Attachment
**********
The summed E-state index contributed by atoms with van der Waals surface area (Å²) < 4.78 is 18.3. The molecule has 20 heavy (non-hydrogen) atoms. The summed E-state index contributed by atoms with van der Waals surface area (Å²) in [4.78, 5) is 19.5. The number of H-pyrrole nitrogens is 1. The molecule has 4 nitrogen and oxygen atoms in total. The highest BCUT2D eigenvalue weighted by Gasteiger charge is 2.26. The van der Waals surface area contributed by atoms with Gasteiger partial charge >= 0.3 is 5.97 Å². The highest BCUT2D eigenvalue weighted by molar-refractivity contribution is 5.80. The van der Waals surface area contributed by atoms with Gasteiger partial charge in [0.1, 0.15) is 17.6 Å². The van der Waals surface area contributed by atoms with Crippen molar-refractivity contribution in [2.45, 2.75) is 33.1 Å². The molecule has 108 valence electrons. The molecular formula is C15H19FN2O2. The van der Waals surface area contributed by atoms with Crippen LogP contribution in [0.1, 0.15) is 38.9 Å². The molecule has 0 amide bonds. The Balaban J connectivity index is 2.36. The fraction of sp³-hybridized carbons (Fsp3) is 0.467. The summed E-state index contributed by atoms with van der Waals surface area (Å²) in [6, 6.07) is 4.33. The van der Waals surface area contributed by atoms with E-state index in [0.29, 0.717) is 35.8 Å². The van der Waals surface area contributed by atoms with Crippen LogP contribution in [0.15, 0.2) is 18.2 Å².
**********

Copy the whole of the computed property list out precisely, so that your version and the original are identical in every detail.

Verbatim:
The summed E-state index contributed by atoms with van der Waals surface area (Å²) < 4.78 is 18.3. The molecule has 20 heavy (non-hydrogen) atoms. The summed E-state index contributed by atoms with van der Waals surface area (Å²) in [4.78, 5) is 19.5. The number of H-pyrrole nitrogens is 1. The molecule has 4 nitrogen and oxygen atoms in total. The highest BCUT2D eigenvalue weighted by Gasteiger charge is 2.26. The van der Waals surface area contributed by atoms with Gasteiger partial charge >= 0.3 is 5.97 Å². The highest BCUT2D eigenvalue weighted by molar-refractivity contribution is 5.80. The van der Waals surface area contributed by atoms with Gasteiger partial charge in [0.1, 0.15) is 17.6 Å². The van der Waals surface area contributed by atoms with Crippen molar-refractivity contribution in [2.45, 2.75) is 33.1 Å². The molecule has 108 valence electrons. The molecular formula is C15H19FN2O2. The van der Waals surface area contributed by atoms with Crippen LogP contribution in [0.1, 0.15) is 38.9 Å². The molecule has 0 amide bonds. The Balaban J connectivity index is 2.36. The fraction of sp³-hybridized carbons (Fsp3) is 0.467. The summed E-state index contributed by atoms with van der Waals surface area (Å²) in [6, 6.07) is 4.33. The van der Waals surface area contributed by atoms with E-state index in [0.29, 0.717) is 35.8 Å². The van der Waals surface area contributed by atoms with Crippen LogP contribution in [0.15, 0.2) is 18.2 Å².